Your JavaScript is turned off or you have an old version of Adobe's Flash Player. Get the latest Flash player.
Scotland Independence Bid Stokes Global Interesti
X
Henry Ridgwell
September 12, 2014 8:35 PM
The people of Scotland are preparing to vote on whether to become independent and break away from the rest of Britain, in a referendum being watched carefully in many other countries. Some see it as a risky experiment; while others hope a successful vote for independence might energize their own separatist demands. Foreign immigrants to Scotland have a front row seat for the vote. VOA’s Henry Ridgwell spoke to some of them in Edinburgh.
Video

Video Scotland Independence Bid Stokes Global Interest

The people of Scotland are preparing to vote on whether to become independent and break away from the rest of Britain, in a referendum being watched carefully in many other countries. Some see it as a risky experiment; while others hope a successful vote for independence might energize their own separatist demands. Foreign immigrants to Scotland have a front row seat for the vote. VOA’s Henry Ridgwell spoke to some of them in Edinburgh.
Video

Video Washington DC Mural Artists Help Beautify City

Like many cities, Washington has a graffiti problem. Buildings and homes, especially in low-income neighborhoods, are often targets of illegal artwork. But as we hear from VOA’s Julie Taboh, officials in the nation's capital have come up with an innovative program that uses the talents of local artists to beautify the city.
Video

Video Palestinians Turn to Rebuilding Gaza

After almost two months of conflict in Gaza, Palestinians are preparing to rebuild the isolated Mediterranean enclave with assistance from abroad. Meanwhile, an international human rights group has found that Israel likely violated international laws of war during some of its attacks on Gaza. Zlatica Hoke has more.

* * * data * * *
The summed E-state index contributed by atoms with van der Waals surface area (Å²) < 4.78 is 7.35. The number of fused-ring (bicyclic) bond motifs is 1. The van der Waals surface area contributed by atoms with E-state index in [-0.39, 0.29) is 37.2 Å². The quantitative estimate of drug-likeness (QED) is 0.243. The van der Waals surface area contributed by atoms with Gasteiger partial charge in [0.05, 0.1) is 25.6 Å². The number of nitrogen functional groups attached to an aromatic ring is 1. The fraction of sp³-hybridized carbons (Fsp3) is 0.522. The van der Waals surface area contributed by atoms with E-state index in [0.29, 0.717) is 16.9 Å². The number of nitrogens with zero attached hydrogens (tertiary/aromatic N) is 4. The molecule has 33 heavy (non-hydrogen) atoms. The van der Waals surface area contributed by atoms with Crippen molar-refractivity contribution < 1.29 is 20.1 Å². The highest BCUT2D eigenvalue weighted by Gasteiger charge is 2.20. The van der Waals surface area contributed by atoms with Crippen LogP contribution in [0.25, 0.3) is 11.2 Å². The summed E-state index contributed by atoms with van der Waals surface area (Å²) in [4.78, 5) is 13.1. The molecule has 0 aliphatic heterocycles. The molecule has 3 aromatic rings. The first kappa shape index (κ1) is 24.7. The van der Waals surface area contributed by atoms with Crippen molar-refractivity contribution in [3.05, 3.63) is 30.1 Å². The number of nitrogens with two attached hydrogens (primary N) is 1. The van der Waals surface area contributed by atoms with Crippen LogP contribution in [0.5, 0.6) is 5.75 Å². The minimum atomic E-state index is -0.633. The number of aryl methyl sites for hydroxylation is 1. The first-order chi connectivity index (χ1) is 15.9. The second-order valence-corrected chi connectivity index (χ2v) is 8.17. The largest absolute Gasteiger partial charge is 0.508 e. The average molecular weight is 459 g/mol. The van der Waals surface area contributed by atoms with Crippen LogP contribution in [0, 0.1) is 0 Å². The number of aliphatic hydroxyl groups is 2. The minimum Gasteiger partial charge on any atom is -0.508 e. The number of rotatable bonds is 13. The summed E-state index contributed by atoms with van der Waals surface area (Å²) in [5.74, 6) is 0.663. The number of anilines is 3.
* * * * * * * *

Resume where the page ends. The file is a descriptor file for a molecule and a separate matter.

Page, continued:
Video

Video US Muslim Leaders Condemn Islamic State

Leaders of America's Muslim community are condemning the violent extremism of the Islamic State group in Iraq and Syria. The U.S. Muslim leaders say militants are exploiting their faith in a failed effort to justify violent extremism. VOA correspondent Meredith Buel reports.
Video

Video Middle Eastern Church Leaders Highlight Christians’ Plight

Patriarchs of Eastern Rite churches came to Washington this week to draw attention to the attacks against Christians in Syria, Iraq and elsewhere in the Middle East. VOA’s religion correspondent Jerome Socolovsky has more.
Video

Video Americans' Reaction Mixed on Obama Strategy for Islamic State Militants

President Barack Obama’s televised speech on how the United States plans to “degrade and destroy” the group known as the Islamic State reached a prime-time audience of millions. And it came as Americans appear more willing to embrace a bolder, tougher approach to foreign policy. VOA producer Katherine Gypson and reporter Jeff Seldin have this report from Washington.
Video

Video Authorities Allege LA Fashion Industry-Cartel Ties

U.S. officials say they have broken up crime rings that funneled tens of millions of dollars from Mexican drug cartels through fashion businesses in Los Angeles. Mike O'Sullivan reports that authorities announced nine arrests, as 1,000 law enforcement agents fanned out through the city on Wednesday.
Video

Video Bedouin Woman Runs Successful Business in Palestinian City

A Bedouin woman is breaking social taboos by running a successful vacation resort in the Palestinian town of Jericho. Bedouins are a sub-group of Arabs known for their semi-nomadic lifestyle. Zlatica Hoke says the resort in the West Bank's Jordan Valley is a model of success for women in the region.


Carnage and mayhem are part of daily life in northern Nigeria, the result of a terror campaign by the Islamist group Boko Haram. Fears are growing that Nigeria’s government may not know how to counter it, and may be making things worse. More

AppleAndroid